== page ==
The Witnesses Encircling Us

By Fred O. Blakely
"Therefore let us also, seeing we are compassed about with so great a cloud of witnesses.., run with patience the race that is set before us, looking unto Jesus, the Author and Perfecter of our faith" (Heb. 12:1-2, ASV).

The race of earthly life, which God has appointed for His saints, is not run in isolation. It takes place before an immensely large gallery of witnesses and sympathetic spectators situated in the heavenly places, not to mention its observers who are yet in the world. That seems to be what the Apostle is asserting in the text, as he exhorts the runners to faith, patience, and perseverance. By faith, says he in another place, we are "come unto Mount Zion, and unto the city of the living God, the heavenly Jerusalem . . . to the general assembly and church of the Firstborn . . . and to the spirits of just men made perfect" (vv. 22-24).
We are not to run with our mind's eye primarily upon the human witnesses, but upon Jesus, the only Mediator between God and man, it is made quite clear. Neither do we have personal access to the heavenly witnesses, so that we should pray to them, Christ being our only Avenue of contact with God and the spirit world. Notwithstanding, it is well for us to realize that, in the theater of the present world, heaven's gallery of onlookers is there and deeply concerned that we finish our course therein with triumph and joy.

Background and Sense of the Text. "In this text there is evident allusion to the games of the ancient Greeks, or rather to those which Herod the Great had introduced in Palestine in imitation of the Grecian games. The exercises were performed in the arena of a vast amphitheater, around which immense crowds of spectators, often amounting to from 25,000 to 100,000, were arranged on seats, rising high one above another.

Corresponding with these assembled multitudes of anxious spectators is the 'cloud of witnesses' by whom the Hebrew Christians are said to be surrounded while running their race for the crown of life. Those crowned victors are here represented as a cloud on account of their immense number (Ezek. 38:9,16), as well perhaps as on account of their elevated position.
"But why are they called witnesses? The majority of commentators maintain that these faithful ones are called witnesses (1) on account of the testimony which they have borne as to the power and efficacy of faith and of God's fidelity, and (2) on account of their being spectators of our conduct in the arduous but honorable race which lies before us." Thus, the mainstream view is that "the Apostle represents these glorified saints, not only as witnesses of the faith, but also as spectators of our conduct."
"But, in representing them as spectators, gathered over and around us, he wishes to indicate that these same champions of the faith will be witnesses for or against us, according to the manner in which we deport ourselves in the great conflict of life.  (See Matt. 12:41-42.) The original word for 'witness' never means merely a spectator. It may, however, as in the case of the Apostle, denote one who sees and hears with the view of bearing witness."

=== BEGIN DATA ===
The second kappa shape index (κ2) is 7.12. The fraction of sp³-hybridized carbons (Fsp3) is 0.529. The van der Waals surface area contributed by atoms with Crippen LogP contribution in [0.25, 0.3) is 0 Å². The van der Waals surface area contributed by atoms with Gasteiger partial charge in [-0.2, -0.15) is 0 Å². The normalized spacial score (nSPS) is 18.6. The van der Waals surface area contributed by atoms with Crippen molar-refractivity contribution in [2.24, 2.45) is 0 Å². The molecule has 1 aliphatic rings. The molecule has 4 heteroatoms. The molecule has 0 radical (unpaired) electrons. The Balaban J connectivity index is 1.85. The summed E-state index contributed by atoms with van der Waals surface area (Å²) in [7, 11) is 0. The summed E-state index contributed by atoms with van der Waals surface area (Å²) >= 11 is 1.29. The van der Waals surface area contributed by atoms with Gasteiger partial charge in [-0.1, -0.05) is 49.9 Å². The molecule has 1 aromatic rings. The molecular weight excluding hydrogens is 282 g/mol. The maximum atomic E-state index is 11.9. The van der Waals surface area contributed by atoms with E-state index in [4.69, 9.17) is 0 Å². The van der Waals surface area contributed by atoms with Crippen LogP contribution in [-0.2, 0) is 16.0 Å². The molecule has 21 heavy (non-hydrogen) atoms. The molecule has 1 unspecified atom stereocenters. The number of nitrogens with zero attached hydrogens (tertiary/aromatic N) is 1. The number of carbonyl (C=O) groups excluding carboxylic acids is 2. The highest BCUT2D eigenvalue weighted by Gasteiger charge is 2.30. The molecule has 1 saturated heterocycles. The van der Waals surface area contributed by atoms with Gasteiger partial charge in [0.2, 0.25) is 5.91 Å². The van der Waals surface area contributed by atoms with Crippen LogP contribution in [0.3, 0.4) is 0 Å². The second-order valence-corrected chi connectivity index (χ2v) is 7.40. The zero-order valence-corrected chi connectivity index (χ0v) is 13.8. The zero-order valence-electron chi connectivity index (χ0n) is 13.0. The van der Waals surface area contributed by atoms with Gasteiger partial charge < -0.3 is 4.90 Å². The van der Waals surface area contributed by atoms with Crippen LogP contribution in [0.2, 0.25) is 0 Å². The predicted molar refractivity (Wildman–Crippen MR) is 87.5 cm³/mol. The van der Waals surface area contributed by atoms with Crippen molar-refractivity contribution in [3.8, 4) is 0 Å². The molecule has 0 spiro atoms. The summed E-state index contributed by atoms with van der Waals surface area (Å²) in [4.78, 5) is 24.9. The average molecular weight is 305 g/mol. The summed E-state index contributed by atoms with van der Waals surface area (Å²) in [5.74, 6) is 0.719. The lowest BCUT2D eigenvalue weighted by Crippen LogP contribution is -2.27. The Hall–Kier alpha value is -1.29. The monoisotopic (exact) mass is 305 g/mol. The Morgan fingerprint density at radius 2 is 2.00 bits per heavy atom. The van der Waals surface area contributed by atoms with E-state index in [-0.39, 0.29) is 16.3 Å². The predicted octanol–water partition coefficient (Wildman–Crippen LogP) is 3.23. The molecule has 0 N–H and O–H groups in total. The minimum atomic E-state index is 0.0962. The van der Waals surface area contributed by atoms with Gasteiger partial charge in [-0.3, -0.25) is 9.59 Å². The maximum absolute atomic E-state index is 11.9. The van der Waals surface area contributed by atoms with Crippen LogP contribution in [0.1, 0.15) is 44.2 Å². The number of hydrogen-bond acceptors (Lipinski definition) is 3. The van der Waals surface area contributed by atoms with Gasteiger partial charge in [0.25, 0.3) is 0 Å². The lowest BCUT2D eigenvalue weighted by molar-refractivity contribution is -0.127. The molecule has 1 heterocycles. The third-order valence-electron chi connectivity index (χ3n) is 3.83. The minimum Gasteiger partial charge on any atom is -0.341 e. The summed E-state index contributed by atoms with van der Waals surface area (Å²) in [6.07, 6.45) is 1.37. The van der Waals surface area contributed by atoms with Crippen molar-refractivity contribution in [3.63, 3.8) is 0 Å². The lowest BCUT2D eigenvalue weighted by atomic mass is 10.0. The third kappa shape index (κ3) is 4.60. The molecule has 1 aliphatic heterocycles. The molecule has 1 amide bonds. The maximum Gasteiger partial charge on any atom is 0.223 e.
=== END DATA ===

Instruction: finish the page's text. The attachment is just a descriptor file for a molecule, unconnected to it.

The Nature of the Witnessing. "But in what sense are these witnesses of the faith and of our demeanor spectators also of the Christian conflict? Is it in a literal or in a metaphorical sense? The words must be taken as distinctively implying community between the church triumphant and the church below. They signify that they who have entered into the heavenly rest are conscious of what passes among ourselves. Any interpretation short of this leaves the exhortation tame and without point. If they are merely quasi-witnesses, merely witnesses in a metaphor, the motive, so far as this clause supplies one, is gone.  Thus, it appears that the spirits of the just made perfect are real witnesses of our conduct. This is certainly the most natural inference from our text, and it seems to be supported by several parallel passages. See I Cor. 13:12; Heb. 12:23; Rev. 6:1, 3, 5, 7, etc."
Encouragement of the Situation. Knowledge of this spiritual gallery is certainly not without relevance and utility for the struggling saint. "In the midst of affliction and weariness, as well as of powerful temptations to apostatize, how are our fainting hearts to be revived and sustained? A great motive is here presented: the presence as spectators of the former heroes of God. The Old-Testament saints are 'witnesses' now of the race which they once ran themselves. They not only testify to the power of faith; they also are spectators of the struggles and conflicts of their successors.

"The Apostle's language is not that merely of poetic imagination. He seems to say 'the spirits of just men made perfect' are cognizant of what is done upon the earth, and take an absorbing interest in it. We are to think of them as hovering over us in the heavens. They circle and crowd around us, tier upon tier, on both sides of the race-course. On the one side [we may suppose] is the gallery of the saints before the Flood, that of the Hebrew pilgrims, of the heroes of the Exodus, of the Judges, and of the Prophets. On the other side is the gallery of the Apostles, that of the Christian confessors and martyrs, and of our departed brethren who have gone to glory.
"These spectators are a 'great cloud'—multitudinous in number. They are radiant with the brightness of immortality. And, having themselves passed through the same experience as we, they keenly sympathize with us." We should, therefore, take heart, as we realize all this, and press resolutely on "toward the mark for the prize of the high calling of God in Christ Jesus" (Phil. 3:14). So shall "the things which are not seen" exert their proper constraint upon us, enabling us to both endure and overcome in the momentary conflict of this life (II Cor. 4:17-18).